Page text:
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CityBridge

NYC's New Wi-Fi Hot Spots Are Cool, But Are They Necessary?

Out with the old, vandalized pay phones, in with the new, shiny, free Wi-Fi hot spot pillars.

By Katie Link | January 5, 2016

Oh, New York City — the Big Apple, the City That Never Sleeps, the home of free Wi-Fi kiosks? — Wait, one of those is new. 

The city is replacing thousands of old pay phones with sleek new Wi-Fi hot spots called Links. Over the course of the next several years, at least 7,500 units will be installed throughout the city's five boroughs.

The kiosks will deliver Wi-Fi in a 150-foot radius. They'll also let users make free phone calls, access GPS maps and charge devices.

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The project came out of Mayor Bill de Blasio's 2014 competition to repurpose pay phone infrastructure. According to The Wall Street Journal, the city's pay phones had become "a target for vandals" and useless for citizens — hence the need for a makeover.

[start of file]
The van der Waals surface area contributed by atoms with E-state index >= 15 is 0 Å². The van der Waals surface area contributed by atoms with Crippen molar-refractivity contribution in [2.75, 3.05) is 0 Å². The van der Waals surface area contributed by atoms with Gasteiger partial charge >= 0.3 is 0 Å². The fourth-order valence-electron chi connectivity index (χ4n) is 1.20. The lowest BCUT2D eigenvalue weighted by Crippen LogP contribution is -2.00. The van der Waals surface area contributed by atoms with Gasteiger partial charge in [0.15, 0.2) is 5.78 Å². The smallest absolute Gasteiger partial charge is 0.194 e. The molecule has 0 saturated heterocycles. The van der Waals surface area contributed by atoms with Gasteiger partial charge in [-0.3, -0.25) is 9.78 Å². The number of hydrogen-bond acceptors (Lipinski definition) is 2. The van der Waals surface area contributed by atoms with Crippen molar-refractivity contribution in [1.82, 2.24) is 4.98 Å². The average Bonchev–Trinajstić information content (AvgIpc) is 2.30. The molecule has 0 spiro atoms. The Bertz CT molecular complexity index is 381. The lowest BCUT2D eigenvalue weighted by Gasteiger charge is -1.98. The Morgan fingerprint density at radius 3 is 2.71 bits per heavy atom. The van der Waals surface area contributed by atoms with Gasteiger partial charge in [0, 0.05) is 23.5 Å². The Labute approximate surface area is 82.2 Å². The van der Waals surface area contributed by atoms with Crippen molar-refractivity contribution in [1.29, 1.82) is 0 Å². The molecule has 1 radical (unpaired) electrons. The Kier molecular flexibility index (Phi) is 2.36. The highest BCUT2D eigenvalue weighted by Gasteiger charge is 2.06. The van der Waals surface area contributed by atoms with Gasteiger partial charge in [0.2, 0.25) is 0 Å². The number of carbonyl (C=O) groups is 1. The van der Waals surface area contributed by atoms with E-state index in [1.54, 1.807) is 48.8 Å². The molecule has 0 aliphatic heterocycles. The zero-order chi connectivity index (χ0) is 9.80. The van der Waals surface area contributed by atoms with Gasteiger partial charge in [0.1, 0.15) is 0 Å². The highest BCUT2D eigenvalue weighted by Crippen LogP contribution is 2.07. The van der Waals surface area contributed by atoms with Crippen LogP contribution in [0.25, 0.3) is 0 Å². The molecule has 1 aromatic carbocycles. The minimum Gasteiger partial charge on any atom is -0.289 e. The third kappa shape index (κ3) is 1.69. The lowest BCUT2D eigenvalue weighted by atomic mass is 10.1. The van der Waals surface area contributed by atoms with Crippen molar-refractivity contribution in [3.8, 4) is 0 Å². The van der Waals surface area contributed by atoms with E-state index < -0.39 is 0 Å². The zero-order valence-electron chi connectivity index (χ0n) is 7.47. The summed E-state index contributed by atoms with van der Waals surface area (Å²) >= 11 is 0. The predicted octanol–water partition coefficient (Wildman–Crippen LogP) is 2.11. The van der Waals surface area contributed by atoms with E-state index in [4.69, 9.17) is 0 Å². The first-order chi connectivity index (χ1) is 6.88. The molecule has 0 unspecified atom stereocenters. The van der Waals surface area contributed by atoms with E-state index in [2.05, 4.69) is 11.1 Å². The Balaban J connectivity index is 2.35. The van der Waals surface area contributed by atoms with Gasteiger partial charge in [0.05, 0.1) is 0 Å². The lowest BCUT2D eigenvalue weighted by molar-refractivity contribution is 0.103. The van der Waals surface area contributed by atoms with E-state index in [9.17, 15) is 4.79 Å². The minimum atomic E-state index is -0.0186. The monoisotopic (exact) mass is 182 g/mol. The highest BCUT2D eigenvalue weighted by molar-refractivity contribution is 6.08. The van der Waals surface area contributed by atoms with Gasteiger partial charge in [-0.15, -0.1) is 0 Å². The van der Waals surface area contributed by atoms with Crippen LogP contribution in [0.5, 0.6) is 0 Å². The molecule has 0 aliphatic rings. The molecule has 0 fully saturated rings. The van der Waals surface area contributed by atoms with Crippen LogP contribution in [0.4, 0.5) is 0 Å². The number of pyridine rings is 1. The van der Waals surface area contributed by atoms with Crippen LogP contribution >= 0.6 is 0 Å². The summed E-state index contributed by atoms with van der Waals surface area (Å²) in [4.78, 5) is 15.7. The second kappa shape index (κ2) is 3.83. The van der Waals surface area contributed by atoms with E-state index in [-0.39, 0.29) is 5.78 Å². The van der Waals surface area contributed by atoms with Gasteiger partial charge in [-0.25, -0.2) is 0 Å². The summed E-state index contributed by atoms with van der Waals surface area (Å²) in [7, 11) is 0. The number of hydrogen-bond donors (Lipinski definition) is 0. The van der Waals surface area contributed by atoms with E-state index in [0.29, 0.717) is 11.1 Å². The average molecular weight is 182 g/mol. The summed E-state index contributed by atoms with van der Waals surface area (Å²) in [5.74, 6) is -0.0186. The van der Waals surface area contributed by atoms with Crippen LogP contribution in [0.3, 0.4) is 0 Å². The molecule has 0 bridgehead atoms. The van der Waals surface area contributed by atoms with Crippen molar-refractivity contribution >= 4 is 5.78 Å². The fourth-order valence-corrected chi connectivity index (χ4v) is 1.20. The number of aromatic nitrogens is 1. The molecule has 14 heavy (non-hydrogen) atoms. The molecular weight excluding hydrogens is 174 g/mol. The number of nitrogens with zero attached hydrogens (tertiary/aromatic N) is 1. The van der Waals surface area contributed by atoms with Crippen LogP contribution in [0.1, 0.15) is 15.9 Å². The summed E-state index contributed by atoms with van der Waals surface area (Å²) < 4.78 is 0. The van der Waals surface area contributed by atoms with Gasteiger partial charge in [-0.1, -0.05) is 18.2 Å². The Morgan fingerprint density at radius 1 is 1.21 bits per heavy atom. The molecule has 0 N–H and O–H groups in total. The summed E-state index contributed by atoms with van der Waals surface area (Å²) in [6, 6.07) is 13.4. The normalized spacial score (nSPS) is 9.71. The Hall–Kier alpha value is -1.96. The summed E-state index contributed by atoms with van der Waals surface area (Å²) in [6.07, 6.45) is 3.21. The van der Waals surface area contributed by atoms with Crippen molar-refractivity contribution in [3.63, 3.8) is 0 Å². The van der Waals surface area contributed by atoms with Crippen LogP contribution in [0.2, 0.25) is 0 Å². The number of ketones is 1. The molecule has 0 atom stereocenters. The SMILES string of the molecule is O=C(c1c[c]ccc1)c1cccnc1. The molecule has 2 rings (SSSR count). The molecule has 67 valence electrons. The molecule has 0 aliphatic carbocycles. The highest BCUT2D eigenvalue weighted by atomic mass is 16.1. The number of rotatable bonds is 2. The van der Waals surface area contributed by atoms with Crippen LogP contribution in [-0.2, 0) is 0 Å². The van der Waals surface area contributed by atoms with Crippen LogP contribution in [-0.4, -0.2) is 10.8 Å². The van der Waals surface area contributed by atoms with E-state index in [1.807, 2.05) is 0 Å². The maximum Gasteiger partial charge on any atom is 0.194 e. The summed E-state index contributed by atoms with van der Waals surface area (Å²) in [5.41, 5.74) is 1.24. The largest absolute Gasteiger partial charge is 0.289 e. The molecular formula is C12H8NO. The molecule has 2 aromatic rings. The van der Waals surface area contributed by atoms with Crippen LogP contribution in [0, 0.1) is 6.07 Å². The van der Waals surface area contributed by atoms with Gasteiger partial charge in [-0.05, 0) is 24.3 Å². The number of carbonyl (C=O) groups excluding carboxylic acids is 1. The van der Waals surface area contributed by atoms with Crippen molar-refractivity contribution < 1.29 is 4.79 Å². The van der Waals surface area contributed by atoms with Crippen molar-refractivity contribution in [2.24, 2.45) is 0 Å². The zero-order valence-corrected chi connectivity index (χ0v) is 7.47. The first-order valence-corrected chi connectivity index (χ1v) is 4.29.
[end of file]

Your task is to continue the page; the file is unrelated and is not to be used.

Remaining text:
But this is a pretty costly makeover. Installing the fiber optic network needed to deliver high-speed Wi-Fi to these areas will cost CityBridge, the consortium of companies behind the project, more than $200 million.

And as much as we love free things, we're wondering why New Yorkers couldn't just leech off of the free Wi-Fi in a coffee shop or store like the rest of us instead of standing out in the elements next to a 9-and-a-half-foot tall pillar.

And then there's the potential problem of making already crowded sidewalks even more cramped. But according to de Blasio's administration, this is one way to "close the digital divide" between low and high-income families in the city. 

"We must have universal, affordable, high-speed Internet access throughout this city. It's as simple as that," de Blasio said at Internet Week New York Festival.

CityBridge hopes to have 500 kiosks up and running by July.

This video includes images from Getty Images and CityBridge.

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